By early next year, the children of Los Angeles will know the joy of plastic.

The L.A. Unified School District has been pilot testing a plastic debit card system in its cafeterias, and plans to start rolling the program out systemwide this spring, said David Koch, LAUSD's chief administrative officer.

Under the new system, each student will be issued a plastic, bar-coded card, which can be swiped through a cafeteria processing machine. Parents deposit money with the school, and then school officials electronically add an equivalent amount of credit to the student's card. When the student's card is swiped, the cost of his or her cafeteria meal is electronically deducted from the total on the card.

"It obviously simplifies the accounting and bookkeeping and ticket handling, and all that crazy stuff," said Koch. "Plus, it will be a decentralized system, where they can make the cards at the school. The data can then be uploaded, consolidated and combined."

Currently, students must pay cash for the cafeteria food they purchase. Students from low-income families, whose meals are partially or completely subsidized by the federal government, receive coupons to use at the cash register.

Under the new system, the value of those subsidized meals will be automatically credited to a student's card.

"We have about 80 percent of our kids on a fare-reduced plan. These kids can walk in and get a free meal every day, and yet they don't always do it," said Koch. "Part of it is because there's a stigma attached to obtaining a free meal. With the card, there will be total anonymity. If your parent has bought your meals, it's on your debit card. If you're free, the computer also has that. So just pick up your little tray at lunch, walk to the end of the line, and swipe your card."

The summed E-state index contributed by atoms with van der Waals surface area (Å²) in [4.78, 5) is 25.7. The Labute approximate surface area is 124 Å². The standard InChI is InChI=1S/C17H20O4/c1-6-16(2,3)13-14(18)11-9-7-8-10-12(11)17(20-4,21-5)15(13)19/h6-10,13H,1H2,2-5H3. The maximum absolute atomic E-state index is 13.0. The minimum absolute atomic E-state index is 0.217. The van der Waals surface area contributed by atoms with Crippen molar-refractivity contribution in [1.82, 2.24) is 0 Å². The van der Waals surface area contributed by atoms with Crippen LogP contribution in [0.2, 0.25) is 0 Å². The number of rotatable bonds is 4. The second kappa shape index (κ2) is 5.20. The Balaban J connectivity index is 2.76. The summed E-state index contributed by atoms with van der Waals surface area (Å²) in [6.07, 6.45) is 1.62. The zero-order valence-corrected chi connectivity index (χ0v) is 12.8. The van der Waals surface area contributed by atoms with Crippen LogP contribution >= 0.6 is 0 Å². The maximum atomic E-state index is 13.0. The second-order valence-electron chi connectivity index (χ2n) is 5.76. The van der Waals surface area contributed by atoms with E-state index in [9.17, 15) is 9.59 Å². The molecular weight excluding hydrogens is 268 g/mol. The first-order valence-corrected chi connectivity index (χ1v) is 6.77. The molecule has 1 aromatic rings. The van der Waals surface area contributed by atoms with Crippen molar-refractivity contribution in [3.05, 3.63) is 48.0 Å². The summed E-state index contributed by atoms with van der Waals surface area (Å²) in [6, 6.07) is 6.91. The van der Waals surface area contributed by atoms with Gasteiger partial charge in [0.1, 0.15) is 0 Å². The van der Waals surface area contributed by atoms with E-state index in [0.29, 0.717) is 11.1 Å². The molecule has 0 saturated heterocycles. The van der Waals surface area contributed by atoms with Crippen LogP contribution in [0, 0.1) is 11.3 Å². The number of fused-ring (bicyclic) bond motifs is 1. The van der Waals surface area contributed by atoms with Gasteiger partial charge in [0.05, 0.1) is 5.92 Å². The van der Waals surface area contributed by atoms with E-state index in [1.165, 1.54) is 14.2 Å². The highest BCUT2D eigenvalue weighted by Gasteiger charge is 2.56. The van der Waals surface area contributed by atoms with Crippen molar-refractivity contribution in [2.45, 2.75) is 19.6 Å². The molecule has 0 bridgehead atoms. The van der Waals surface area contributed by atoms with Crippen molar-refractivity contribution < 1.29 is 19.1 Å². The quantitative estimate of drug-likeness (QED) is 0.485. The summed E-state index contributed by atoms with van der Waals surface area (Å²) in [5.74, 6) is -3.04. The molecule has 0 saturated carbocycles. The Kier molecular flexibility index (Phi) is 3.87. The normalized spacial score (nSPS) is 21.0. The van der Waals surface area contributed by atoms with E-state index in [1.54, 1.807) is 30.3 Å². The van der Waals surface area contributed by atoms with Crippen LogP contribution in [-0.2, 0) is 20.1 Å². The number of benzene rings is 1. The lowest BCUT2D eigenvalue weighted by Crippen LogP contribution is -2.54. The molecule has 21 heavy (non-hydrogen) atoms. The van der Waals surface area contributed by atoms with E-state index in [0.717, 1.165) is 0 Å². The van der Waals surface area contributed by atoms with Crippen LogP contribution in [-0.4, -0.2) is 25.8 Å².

The pilot program was started in the 1994-95 school year in 13 schools, said Anne Valenzuela-Smith, director of management services for LAUSD. Five more schools were added this year.

"For kindergartners and first graders it's great, because they no longer have to carry cash," she said.

Suzanne Rigby, director of nutrition and education for the American School Food Service Association, said some schools in other areas of the country have been using the debit card system for years.

"One of the larger school systems in Fairfax County, Virginia has been using a debit card for numerous years," she said. "Other school systems have experimented with different methods, such as thumb-print identification. There's also a system where each student memorizes an ID number and when the cashier punches it in, up pops up a picture of the student on the screen. But the most popular one is the debit card."

"Before the card, it was a really slow process," said Art Duardo, assistant principal at Woodrow Wilson High School in El Sereno, one of the schools where the program is being tested. "Most of the kids are involved in some way in the reduced-cost lunch program. Kids would put their tickets in their pockets, and their pants would get washed, so we would get soggy tickets."

Koch added that the cards will probably be used for other applications in the future. "You want to check out a card from the library? Take attendance? Why not use the same card? The kids adapt to this. They see their parents use credit cards, and they like it," he said. "This is where we're going in the longer term."

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